Ntataise and its Network aim to shape children’s beliefs and attitudes regarding gender equality

Ntataise has long been seen as a pioneer in the Early Childhood Development sector. Founded in 1980, it has for more than 40 years worked to help women in disadvantaged, primarily rural communities gain the knowledge and skills they need to establish effective and sustainable ECD programmes for the children in their care.

Early Education is where value systems and attitudes are set and therefore presents an excellent window of opportunity to influence children’s value systems before gender patriarchal and cultural stereotypes become ingrained in children and affects their later development.

Gender inequality and violence against women and children must be addressed at grassroots level, and early childhood is an important part of this. With funding from The Solidarity Fund, Ntataise together with its Network has written a short course on combating Gender Based Violence (GBV) to upskill those who work in ECD on this urgent topic.

When it comes to GBV and early childhood, studies show that children who were exposed to violence and maltreatment from an early age are more likely to be violent towards their own children and partners in adulthood. It is therefore critical to intervene early and support families to break this intergenerational cycle.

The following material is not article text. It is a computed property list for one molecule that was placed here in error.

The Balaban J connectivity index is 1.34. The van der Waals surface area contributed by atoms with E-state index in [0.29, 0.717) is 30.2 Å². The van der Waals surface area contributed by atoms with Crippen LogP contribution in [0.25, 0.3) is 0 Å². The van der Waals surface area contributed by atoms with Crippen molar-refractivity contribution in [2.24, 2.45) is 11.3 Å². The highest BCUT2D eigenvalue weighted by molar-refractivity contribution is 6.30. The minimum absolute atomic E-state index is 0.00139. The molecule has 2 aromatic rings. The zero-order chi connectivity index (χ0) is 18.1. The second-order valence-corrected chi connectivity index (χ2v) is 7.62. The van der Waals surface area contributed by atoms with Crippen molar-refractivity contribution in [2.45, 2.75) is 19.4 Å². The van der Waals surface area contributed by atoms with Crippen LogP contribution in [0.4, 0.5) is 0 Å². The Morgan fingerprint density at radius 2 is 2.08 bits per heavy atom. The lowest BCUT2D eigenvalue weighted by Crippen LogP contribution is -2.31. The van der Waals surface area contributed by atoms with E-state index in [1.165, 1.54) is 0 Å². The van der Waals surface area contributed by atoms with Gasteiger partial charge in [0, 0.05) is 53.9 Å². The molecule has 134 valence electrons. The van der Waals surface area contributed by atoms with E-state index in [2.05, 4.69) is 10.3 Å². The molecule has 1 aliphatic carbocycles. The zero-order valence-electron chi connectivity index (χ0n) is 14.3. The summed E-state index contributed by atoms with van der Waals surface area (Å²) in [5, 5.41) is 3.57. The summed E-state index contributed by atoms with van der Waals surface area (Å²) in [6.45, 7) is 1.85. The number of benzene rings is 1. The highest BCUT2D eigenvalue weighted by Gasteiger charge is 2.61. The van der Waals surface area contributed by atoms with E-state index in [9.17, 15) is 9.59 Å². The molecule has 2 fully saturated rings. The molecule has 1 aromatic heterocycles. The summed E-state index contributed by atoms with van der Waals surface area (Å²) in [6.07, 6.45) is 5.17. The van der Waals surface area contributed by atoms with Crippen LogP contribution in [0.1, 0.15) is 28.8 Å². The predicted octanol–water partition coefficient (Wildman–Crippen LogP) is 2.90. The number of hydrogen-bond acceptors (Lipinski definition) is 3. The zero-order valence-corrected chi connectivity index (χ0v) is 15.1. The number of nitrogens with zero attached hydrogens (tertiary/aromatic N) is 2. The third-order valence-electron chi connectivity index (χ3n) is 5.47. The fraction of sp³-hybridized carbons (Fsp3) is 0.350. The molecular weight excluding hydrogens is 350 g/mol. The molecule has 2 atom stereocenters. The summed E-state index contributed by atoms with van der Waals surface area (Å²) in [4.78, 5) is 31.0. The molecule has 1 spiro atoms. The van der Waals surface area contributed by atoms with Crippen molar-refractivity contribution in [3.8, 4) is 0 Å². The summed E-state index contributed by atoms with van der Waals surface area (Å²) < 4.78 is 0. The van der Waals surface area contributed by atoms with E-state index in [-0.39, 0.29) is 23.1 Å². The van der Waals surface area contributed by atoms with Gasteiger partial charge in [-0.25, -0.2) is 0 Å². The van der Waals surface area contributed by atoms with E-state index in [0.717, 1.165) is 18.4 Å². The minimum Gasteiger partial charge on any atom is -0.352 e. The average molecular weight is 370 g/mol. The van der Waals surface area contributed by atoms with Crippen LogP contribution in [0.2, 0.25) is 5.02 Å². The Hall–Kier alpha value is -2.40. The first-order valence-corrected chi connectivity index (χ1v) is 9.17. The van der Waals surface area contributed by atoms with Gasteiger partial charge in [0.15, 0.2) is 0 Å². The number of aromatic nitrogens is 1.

“Gender equality should be a right not a privilege” said Sarah McGuigan Executive Director of Ntataise “by building anti-discriminatory and anti-bias mindsets from a young age, we can help develop respectful, responsible and values-driven citizens who support and advocate for gender equality for generations to come. ”

Preventing GBV requires a community-based, multi-pronged approach, and sustained engagement with multiple stakeholders. The most effective initiatives target underlying risk factors for abuse, like the social norms that surround gender roles and people’s acceptance of abuse. Parenting and caregiving the abuse of against women and children.

A child’s early years is when they acquire the concepts, skills and attitudes that lay the foundation for life-long learning. Timely and appropriate interventions can often mitigate the effects of poverty and early deprivation, and maximise the development of a child’s innate potential. Ntataise aims to achieve this by increasing access to good quality Early Childhood Development programmes.

Developing gender-sensitive guidelines and policies for these early years, beyond the national call for gender equality and an end to GBV, is critical within the ECD sector. With large numbers of children being mistreated and abused, early intervention is essential for putting a stop to the intergenerational cycles of violence experienced countrywide.

The Ntataise GBV course is currently being rolled out nationally, with the long-term aim of reaching as many ECD centres as possible.